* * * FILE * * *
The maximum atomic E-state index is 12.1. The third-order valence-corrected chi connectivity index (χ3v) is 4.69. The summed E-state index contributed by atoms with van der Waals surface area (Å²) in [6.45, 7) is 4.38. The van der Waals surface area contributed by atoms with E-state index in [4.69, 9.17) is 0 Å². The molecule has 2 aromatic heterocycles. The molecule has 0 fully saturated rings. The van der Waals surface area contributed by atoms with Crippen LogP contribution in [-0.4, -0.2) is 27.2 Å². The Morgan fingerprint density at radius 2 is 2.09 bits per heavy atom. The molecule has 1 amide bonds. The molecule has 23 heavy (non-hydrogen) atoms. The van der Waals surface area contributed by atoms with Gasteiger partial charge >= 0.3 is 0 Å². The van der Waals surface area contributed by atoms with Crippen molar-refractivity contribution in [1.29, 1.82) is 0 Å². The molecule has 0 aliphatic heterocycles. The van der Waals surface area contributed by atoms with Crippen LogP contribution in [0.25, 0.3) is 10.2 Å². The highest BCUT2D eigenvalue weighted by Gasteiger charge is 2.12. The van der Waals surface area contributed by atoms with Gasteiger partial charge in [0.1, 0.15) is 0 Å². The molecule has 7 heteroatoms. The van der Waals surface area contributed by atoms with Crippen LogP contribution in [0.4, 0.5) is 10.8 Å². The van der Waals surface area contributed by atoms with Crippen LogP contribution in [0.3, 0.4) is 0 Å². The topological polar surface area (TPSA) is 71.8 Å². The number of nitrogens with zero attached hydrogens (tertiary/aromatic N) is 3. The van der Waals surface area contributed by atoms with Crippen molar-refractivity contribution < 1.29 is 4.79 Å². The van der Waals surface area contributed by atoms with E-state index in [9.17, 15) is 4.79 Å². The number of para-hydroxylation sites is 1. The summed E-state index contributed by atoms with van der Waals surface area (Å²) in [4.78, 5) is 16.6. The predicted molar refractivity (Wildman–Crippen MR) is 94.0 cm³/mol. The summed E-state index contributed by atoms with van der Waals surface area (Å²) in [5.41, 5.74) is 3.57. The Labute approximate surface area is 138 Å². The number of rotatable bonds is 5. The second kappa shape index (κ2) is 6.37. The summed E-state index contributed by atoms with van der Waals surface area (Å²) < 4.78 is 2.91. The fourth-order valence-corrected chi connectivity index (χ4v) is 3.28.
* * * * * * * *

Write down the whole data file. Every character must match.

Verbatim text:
The maximum atomic E-state index is 12.1. The third-order valence-corrected chi connectivity index (χ3v) is 4.69. The summed E-state index contributed by atoms with van der Waals surface area (Å²) in [6.45, 7) is 4.38. The van der Waals surface area contributed by atoms with E-state index in [4.69, 9.17) is 0 Å². The molecule has 2 aromatic heterocycles. The molecule has 0 fully saturated rings. The van der Waals surface area contributed by atoms with Crippen LogP contribution in [-0.4, -0.2) is 27.2 Å². The Morgan fingerprint density at radius 2 is 2.09 bits per heavy atom. The molecule has 1 amide bonds. The molecule has 23 heavy (non-hydrogen) atoms. The van der Waals surface area contributed by atoms with Gasteiger partial charge >= 0.3 is 0 Å². The van der Waals surface area contributed by atoms with Crippen molar-refractivity contribution in [1.29, 1.82) is 0 Å². The molecule has 0 aliphatic heterocycles. The van der Waals surface area contributed by atoms with Crippen LogP contribution in [0.25, 0.3) is 10.2 Å². The highest BCUT2D eigenvalue weighted by Gasteiger charge is 2.12. The van der Waals surface area contributed by atoms with Gasteiger partial charge in [0.1, 0.15) is 0 Å². The molecule has 7 heteroatoms. The van der Waals surface area contributed by atoms with Crippen LogP contribution in [0.4, 0.5) is 10.8 Å². The van der Waals surface area contributed by atoms with Crippen LogP contribution in [0.3, 0.4) is 0 Å². The topological polar surface area (TPSA) is 71.8 Å². The number of nitrogens with zero attached hydrogens (tertiary/aromatic N) is 3. The van der Waals surface area contributed by atoms with Crippen molar-refractivity contribution < 1.29 is 4.79 Å². The van der Waals surface area contributed by atoms with E-state index in [9.17, 15) is 4.79 Å². The number of para-hydroxylation sites is 1. The summed E-state index contributed by atoms with van der Waals surface area (Å²) in [4.78, 5) is 16.6. The predicted molar refractivity (Wildman–Crippen MR) is 94.0 cm³/mol. The summed E-state index contributed by atoms with van der Waals surface area (Å²) in [5.41, 5.74) is 3.57. The Labute approximate surface area is 138 Å². The number of rotatable bonds is 5. The second kappa shape index (κ2) is 6.37. The summed E-state index contributed by atoms with van der Waals surface area (Å²) < 4.78 is 2.91. The fourth-order valence-corrected chi connectivity index (χ4v) is 3.28.